Cat enjoys eating banana


#1

[Read the post]


#2

I wouldn’t have guessed that a cat would even care to try a banana. IIRC, they don’t have much or any sense of sweet taste. And bananas can be pretty astringent. So I’d expect that banana minus sugary sweetness equals somewhat bitter acid-y flavor to a cat.

I could be entirely wrong, but the lack of an ability to taste sweetness is what I’ve been told on a few occasions as why cats avoid chocolate while dogs love it. Dogs have the ability to taste, and really enjoy, sugary stuff, whereas cats don’t, and so to them all chocolate tastes like completely unsweetened baking chocolate.


#3

Oh don’t give guys ideas.


#4

This is why vegans should not be allowed to have carnivorous pets.


#5

And so the amalgamation of Xeni Doctorow was complete.


#6

My wife works in a vet clinic. They had a vegan lady in with her cat. She was feeding it vegan so of course it was sick.

They had to spell out to this lady why a carnivorous animal can’t survive on a vegan diet like she can. They’re still not sure she got it.


#7

#8

That poor lion. :frowning:


#9

Considering that in Futurama’s universe monkeys and apes have evolved to the point of human intelligence, that lion probably is sentient enough to have chosen voluntarily to starve itself to death freely.


#10

what the what

…that ain’t right.


#11

Primates laugh at feline eating a banana, think nothing of other primates eating bananas. classic primate humor.


#12

I knew a cat who would steal banana peels, carry them to his dish, and eat them. Nom?


#13

Animals are sentient beings. The word sentient has always referred to the characteristics people share with other animals, not the characteristics that separate us … until science-fiction writers got hold of the word, and somehow became confused about what it meant.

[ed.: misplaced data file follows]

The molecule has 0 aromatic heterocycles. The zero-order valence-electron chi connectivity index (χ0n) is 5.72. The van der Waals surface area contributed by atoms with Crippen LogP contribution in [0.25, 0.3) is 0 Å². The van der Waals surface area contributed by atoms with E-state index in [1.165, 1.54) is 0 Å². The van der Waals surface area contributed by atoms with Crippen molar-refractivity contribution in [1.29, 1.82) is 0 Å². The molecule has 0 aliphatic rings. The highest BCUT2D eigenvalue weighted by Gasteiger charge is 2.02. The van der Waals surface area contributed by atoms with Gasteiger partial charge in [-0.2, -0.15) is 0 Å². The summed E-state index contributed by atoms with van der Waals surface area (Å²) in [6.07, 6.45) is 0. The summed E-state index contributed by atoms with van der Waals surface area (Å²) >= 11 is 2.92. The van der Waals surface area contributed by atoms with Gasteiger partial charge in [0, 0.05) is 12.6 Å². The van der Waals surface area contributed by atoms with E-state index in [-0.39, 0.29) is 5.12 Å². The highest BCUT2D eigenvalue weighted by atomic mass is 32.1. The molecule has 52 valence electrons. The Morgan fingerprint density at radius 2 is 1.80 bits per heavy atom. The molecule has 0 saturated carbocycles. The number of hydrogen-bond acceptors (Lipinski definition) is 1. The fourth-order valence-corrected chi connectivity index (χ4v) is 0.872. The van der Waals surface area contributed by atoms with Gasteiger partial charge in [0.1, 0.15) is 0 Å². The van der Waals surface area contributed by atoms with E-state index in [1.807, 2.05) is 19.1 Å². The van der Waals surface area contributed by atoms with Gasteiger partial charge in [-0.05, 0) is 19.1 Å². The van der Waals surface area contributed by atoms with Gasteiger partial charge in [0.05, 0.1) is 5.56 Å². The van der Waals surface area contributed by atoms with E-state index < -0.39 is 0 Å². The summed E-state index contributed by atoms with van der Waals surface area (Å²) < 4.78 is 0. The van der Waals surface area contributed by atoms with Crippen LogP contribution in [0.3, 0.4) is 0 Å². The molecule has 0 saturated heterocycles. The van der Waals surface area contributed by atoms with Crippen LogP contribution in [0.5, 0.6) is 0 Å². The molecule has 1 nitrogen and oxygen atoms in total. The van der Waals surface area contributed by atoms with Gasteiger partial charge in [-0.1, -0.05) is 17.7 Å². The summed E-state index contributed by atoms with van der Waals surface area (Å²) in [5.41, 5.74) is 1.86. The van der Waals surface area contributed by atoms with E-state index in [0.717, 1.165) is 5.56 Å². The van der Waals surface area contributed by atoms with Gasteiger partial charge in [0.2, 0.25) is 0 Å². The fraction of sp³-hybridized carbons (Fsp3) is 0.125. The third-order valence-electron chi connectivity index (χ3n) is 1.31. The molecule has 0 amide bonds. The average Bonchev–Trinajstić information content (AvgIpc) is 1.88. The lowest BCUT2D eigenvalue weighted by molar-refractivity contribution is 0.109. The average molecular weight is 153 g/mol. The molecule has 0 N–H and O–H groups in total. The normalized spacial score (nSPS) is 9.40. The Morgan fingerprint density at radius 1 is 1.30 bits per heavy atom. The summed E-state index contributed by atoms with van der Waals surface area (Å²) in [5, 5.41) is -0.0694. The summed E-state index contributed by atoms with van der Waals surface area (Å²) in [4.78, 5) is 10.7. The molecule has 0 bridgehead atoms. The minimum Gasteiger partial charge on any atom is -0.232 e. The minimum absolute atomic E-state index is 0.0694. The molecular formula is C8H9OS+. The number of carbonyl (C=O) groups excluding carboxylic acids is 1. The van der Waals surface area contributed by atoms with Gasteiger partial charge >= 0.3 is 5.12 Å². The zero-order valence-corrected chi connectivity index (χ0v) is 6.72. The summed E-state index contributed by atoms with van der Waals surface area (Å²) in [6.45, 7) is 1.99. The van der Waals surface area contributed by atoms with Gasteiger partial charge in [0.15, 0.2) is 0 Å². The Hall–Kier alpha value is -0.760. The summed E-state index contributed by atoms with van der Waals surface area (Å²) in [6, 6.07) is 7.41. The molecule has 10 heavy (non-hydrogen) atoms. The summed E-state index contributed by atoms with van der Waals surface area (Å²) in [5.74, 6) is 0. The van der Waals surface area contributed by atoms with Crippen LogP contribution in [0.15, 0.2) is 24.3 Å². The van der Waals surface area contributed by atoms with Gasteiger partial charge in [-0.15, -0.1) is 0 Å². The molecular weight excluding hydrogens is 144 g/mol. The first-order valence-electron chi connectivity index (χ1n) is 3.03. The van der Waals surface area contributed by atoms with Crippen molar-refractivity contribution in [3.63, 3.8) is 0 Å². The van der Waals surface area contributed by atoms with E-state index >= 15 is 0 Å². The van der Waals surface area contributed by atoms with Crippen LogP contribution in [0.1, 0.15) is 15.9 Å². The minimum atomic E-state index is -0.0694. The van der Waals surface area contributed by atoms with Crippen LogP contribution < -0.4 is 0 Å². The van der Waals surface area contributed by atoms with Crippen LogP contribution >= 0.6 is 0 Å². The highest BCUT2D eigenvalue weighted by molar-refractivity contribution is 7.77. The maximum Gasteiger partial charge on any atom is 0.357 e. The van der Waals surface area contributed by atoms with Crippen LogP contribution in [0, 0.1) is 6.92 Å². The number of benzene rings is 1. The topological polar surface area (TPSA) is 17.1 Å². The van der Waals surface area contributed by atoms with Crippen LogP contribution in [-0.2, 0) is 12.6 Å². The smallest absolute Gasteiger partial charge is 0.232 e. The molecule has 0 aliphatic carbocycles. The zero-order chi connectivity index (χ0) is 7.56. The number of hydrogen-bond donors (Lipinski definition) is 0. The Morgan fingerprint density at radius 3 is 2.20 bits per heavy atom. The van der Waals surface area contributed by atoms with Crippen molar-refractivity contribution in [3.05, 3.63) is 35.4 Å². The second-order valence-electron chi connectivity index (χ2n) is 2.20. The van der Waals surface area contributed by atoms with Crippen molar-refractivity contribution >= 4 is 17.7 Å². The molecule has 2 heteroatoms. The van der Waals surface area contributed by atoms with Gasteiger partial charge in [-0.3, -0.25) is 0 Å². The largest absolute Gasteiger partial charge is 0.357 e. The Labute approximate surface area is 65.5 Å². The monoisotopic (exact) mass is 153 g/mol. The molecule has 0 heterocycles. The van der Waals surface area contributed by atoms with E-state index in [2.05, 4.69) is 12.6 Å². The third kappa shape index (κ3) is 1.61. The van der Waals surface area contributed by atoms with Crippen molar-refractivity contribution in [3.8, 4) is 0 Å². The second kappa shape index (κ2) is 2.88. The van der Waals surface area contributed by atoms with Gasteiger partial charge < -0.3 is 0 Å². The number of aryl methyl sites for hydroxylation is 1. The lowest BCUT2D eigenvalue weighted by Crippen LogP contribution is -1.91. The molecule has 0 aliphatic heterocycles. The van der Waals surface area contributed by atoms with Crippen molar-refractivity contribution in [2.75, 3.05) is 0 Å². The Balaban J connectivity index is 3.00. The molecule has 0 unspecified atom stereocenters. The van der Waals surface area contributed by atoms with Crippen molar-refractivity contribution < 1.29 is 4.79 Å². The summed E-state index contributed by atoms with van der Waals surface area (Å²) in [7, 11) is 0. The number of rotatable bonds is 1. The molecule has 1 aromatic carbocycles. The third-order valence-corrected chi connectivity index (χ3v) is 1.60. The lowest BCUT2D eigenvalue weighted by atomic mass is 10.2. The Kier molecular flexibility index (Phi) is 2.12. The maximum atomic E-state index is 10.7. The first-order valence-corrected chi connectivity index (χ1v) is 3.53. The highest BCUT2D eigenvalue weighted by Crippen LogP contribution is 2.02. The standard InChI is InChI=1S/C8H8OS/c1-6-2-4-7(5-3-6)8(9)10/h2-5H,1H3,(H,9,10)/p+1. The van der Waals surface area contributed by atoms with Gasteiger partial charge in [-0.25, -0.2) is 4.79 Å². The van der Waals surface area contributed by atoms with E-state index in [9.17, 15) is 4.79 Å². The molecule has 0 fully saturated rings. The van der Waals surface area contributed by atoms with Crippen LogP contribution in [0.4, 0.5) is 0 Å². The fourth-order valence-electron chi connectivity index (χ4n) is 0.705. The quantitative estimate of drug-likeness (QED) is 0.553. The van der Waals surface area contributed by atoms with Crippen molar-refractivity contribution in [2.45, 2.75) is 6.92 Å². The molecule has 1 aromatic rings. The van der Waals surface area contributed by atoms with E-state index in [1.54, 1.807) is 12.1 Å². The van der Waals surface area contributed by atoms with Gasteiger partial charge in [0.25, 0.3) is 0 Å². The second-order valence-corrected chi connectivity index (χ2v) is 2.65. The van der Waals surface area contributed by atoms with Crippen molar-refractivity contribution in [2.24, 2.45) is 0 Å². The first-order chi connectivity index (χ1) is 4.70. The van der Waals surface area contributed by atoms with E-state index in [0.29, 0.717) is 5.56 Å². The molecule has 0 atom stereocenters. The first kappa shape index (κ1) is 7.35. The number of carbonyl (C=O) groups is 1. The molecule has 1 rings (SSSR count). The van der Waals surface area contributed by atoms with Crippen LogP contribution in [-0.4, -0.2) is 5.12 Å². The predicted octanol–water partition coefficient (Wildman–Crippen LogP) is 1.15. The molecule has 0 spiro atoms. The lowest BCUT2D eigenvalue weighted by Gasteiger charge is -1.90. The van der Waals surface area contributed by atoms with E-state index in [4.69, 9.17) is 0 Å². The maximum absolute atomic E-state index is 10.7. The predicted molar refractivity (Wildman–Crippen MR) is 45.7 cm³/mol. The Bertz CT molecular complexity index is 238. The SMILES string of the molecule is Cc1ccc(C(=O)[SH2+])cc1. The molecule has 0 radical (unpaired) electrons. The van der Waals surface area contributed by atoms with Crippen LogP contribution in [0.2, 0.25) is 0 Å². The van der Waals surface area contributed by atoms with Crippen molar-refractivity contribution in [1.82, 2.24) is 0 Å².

sentient (adj.)

1630s, “capable of feeling,” from Latin sentientem (nominative sentiens) “feeling,” present participle of sentire “to feel” (see sense (n.)). Meaning “conscious” (of something) is from 1815.

edited, then reverted, LDoBe had already replied to this version


#14

I am aware of the difference. Language use is largely descriptive. I said sentient because that’s what most English speakers understand is the name for what sapient covers more accurately.

And yes, it’s science fiction’s fault. Thanks a lot Čapek brothers.


#15

I don’t think it’s in most speakers’ vocabulary yet. We can still save it.


#16

But can they smell it? If they can smell it, it will affect the taste as well.


#17

I don’t know, I’d expect that they smell as well or maybe a little worse than dogs. They can definitely smell better than humans. But I don’t know to what extent they’re general sense of smell is capable of. I’d hazard a guess that they’re much better at scenting animals and their byproducts as well as water than anything else, seeing as before we got ahold of them they were desert apex predators.


#18

Based on its expression(just look at those shifty eyes and the smugness around the corners of the mouth); I’m going to postulate that the cat isn’t so much enjoying the taste of the banana as it is reveling in its transgression of the natural order.

“Small predator transgresses joyfully”


#19

“With this much highly motile fiber and sugar, my magnum opus on the antique rug will finally come to fruition.”


#20

I think we are approaching the BoingBoing singularity.
If we can just get a psychedelic GIF of Cory Doctorow reviewing this cat enjoying a banana…